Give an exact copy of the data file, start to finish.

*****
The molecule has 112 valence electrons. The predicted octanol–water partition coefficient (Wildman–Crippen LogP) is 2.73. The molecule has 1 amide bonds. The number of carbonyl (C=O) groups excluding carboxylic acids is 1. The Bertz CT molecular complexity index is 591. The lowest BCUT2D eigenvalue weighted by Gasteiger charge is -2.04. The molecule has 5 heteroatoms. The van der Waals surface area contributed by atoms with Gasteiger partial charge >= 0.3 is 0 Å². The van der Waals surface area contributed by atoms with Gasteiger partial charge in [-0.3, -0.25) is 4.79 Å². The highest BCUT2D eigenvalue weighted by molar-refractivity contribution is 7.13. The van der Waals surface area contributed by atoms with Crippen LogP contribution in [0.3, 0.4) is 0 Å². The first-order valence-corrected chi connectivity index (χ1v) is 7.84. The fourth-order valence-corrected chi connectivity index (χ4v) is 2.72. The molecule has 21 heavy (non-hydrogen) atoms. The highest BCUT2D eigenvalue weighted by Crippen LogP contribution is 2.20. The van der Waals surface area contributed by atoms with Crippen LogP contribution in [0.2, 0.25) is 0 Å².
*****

The molecule has 112 valence electrons. The predicted octanol–water partition coefficient (Wildman–Crippen LogP) is 2.73. The molecule has 1 amide bonds. The number of carbonyl (C=O) groups excluding carboxylic acids is 1. The Bertz CT molecular complexity index is 591. The lowest BCUT2D eigenvalue weighted by Gasteiger charge is -2.04. The molecule has 5 heteroatoms. The van der Waals surface area contributed by atoms with Gasteiger partial charge >= 0.3 is 0 Å². The van der Waals surface area contributed by atoms with Gasteiger partial charge in [-0.3, -0.25) is 4.79 Å². The highest BCUT2D eigenvalue weighted by molar-refractivity contribution is 7.13. The van der Waals surface area contributed by atoms with Crippen LogP contribution in [0.3, 0.4) is 0 Å². The first-order valence-corrected chi connectivity index (χ1v) is 7.84. The fourth-order valence-corrected chi connectivity index (χ4v) is 2.72. The molecule has 21 heavy (non-hydrogen) atoms. The highest BCUT2D eigenvalue weighted by Crippen LogP contribution is 2.20. The van der Waals surface area contributed by atoms with Crippen LogP contribution in [0.2, 0.25) is 0 Å².